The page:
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Can You Get Dental Implants If You Have A Metal Allergy?

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Thinking of getting dental implants for missing teeth? If so, you should make sure that you rule out a metal allergy beforehand. In order for the procedure to be successful, your jaw bone needs to grow around the implant—known as osseointegration. If you have a metal allergy, you may develop inflammation and sores, which slow osseointegration and cause implant failure.

Read on for frequently asked questions and answers about metal allergies, dental implants, and alternative solutions.

What Do Metal Allergies Do and What are the Most Common Ones?

Like any other allergic reaction, people with metal allergies have an immune system that will treat metal as a foreign substance, thus causing rashes, hives, etc.

Nickel is arguably the most common metal that triggers allergic reactions, while chromium, cobalt, and copper follow behind it.

The good news is that most dental implants are made of titanium and that allergies to titanium are on the low side at about 0.6 percent. So, even if you've had an allergic reaction to nickel or another metal, you may not necessarily have a reaction to titanium.

What If You Are Unsure About Metal Allergies?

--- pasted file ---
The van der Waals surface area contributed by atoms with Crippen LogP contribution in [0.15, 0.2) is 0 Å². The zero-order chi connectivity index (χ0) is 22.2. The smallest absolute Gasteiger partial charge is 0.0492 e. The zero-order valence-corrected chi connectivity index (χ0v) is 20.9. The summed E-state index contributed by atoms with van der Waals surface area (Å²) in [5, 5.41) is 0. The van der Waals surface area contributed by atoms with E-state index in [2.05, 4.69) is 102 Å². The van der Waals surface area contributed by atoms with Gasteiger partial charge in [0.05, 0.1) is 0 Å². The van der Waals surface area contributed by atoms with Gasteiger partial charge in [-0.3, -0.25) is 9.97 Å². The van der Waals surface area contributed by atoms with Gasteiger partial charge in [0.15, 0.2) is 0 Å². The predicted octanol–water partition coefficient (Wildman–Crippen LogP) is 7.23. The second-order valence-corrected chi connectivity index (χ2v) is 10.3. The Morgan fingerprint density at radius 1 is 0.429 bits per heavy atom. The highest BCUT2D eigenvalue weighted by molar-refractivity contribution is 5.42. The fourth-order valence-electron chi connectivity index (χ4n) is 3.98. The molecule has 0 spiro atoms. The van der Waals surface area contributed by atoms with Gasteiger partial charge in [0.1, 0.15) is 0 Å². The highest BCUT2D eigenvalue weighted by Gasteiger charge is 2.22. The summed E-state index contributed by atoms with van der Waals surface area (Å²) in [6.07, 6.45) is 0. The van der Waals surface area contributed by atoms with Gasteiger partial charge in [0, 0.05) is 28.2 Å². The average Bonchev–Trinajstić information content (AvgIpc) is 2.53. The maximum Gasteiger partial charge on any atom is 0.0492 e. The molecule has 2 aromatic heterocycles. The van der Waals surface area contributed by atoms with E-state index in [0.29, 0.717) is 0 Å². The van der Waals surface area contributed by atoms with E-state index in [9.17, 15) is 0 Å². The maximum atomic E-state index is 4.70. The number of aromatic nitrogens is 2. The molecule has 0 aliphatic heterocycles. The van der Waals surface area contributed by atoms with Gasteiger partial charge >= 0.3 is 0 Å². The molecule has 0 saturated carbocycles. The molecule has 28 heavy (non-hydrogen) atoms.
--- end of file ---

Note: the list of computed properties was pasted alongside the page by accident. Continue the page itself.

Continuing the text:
Thankfully you can test for metal allergies. You'll need to see an allergy specialist to do patch testing. During these tests, the doctor will apply suspected allergens to small areas of your back. The areas will be covered with bandages and then they will be reevaluated later for any reaction. If you are allergic, you'll usually experience contact dermatitis.

What If You Are Allergic to Titanium?

If you do find out that you are allergic to titanium, be sure to notify your dentist. Instead of titanium, you could get implants made of zirconia. Zirconia is a crystalline-like substance that is made mainly of ceramic. While zirconia implants aren't quite as stable titanium ones because of their design differences, they still have a fantastic success rate. One study showed a 95 percent success rate after five years.

Some patients may even prefer zirconia to avoid oral galvanism. When different metals are used for fillings and other restorations, metal ions can sometimes cause discomfort as the saliva acts as an electrolyte. While oral galvanism is less commonly seen today since many people opt for non-silver fillings, it is a valid concern for people with multiple restorative materials.

If implants aren't a good fit for other reasons besides allergies, your dentist can look into many other options, such as fixed bridges. Contact dental implants services in your area for more information on implants.